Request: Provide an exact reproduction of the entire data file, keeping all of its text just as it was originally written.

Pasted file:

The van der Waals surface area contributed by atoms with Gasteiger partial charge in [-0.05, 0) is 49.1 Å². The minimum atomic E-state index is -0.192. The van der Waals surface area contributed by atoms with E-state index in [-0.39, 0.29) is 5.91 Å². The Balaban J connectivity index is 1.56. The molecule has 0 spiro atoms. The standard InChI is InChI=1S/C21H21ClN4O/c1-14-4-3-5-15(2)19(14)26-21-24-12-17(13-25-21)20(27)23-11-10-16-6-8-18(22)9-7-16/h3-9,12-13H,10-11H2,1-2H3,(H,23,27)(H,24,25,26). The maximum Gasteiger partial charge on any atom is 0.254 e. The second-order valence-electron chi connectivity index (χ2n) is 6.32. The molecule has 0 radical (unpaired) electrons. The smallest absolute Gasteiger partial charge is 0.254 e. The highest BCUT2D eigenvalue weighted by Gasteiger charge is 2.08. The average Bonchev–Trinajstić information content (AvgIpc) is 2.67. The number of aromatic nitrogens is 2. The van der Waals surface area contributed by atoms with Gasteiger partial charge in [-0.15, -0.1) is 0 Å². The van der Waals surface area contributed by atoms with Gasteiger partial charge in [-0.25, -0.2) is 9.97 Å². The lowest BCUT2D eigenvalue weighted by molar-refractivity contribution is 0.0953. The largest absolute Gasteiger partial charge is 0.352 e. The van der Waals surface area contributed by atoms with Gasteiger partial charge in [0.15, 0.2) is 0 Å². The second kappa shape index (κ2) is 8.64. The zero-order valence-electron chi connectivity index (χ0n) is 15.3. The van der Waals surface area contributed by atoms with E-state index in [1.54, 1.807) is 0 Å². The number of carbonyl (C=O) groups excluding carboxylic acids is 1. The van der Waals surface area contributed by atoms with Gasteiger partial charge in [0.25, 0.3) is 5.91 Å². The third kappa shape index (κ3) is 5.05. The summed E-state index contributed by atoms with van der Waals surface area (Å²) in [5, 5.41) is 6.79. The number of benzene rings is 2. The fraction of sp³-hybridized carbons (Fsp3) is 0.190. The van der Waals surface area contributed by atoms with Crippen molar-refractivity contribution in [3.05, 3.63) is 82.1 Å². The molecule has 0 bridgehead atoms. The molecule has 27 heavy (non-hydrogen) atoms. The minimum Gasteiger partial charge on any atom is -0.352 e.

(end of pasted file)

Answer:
The van der Waals surface area contributed by atoms with Gasteiger partial charge in [-0.05, 0) is 49.1 Å². The minimum atomic E-state index is -0.192. The van der Waals surface area contributed by atoms with E-state index in [-0.39, 0.29) is 5.91 Å². The Balaban J connectivity index is 1.56. The molecule has 0 spiro atoms. The standard InChI is InChI=1S/C21H21ClN4O/c1-14-4-3-5-15(2)19(14)26-21-24-12-17(13-25-21)20(27)23-11-10-16-6-8-18(22)9-7-16/h3-9,12-13H,10-11H2,1-2H3,(H,23,27)(H,24,25,26). The maximum Gasteiger partial charge on any atom is 0.254 e. The second-order valence-electron chi connectivity index (χ2n) is 6.32. The molecule has 0 radical (unpaired) electrons. The smallest absolute Gasteiger partial charge is 0.254 e. The highest BCUT2D eigenvalue weighted by Gasteiger charge is 2.08. The average Bonchev–Trinajstić information content (AvgIpc) is 2.67. The number of aromatic nitrogens is 2. The van der Waals surface area contributed by atoms with Gasteiger partial charge in [-0.15, -0.1) is 0 Å². The van der Waals surface area contributed by atoms with Gasteiger partial charge in [-0.25, -0.2) is 9.97 Å². The lowest BCUT2D eigenvalue weighted by molar-refractivity contribution is 0.0953. The largest absolute Gasteiger partial charge is 0.352 e. The van der Waals surface area contributed by atoms with Gasteiger partial charge in [0.15, 0.2) is 0 Å². The second kappa shape index (κ2) is 8.64. The zero-order valence-electron chi connectivity index (χ0n) is 15.3. The van der Waals surface area contributed by atoms with E-state index in [1.54, 1.807) is 0 Å². The number of carbonyl (C=O) groups excluding carboxylic acids is 1. The van der Waals surface area contributed by atoms with Gasteiger partial charge in [0.25, 0.3) is 5.91 Å². The third kappa shape index (κ3) is 5.05. The summed E-state index contributed by atoms with van der Waals surface area (Å²) in [5, 5.41) is 6.79. The number of benzene rings is 2. The fraction of sp³-hybridized carbons (Fsp3) is 0.190. The van der Waals surface area contributed by atoms with Crippen molar-refractivity contribution in [3.05, 3.63) is 82.1 Å². The molecule has 0 bridgehead atoms. The molecule has 27 heavy (non-hydrogen) atoms. The minimum Gasteiger partial charge on any atom is -0.352 e.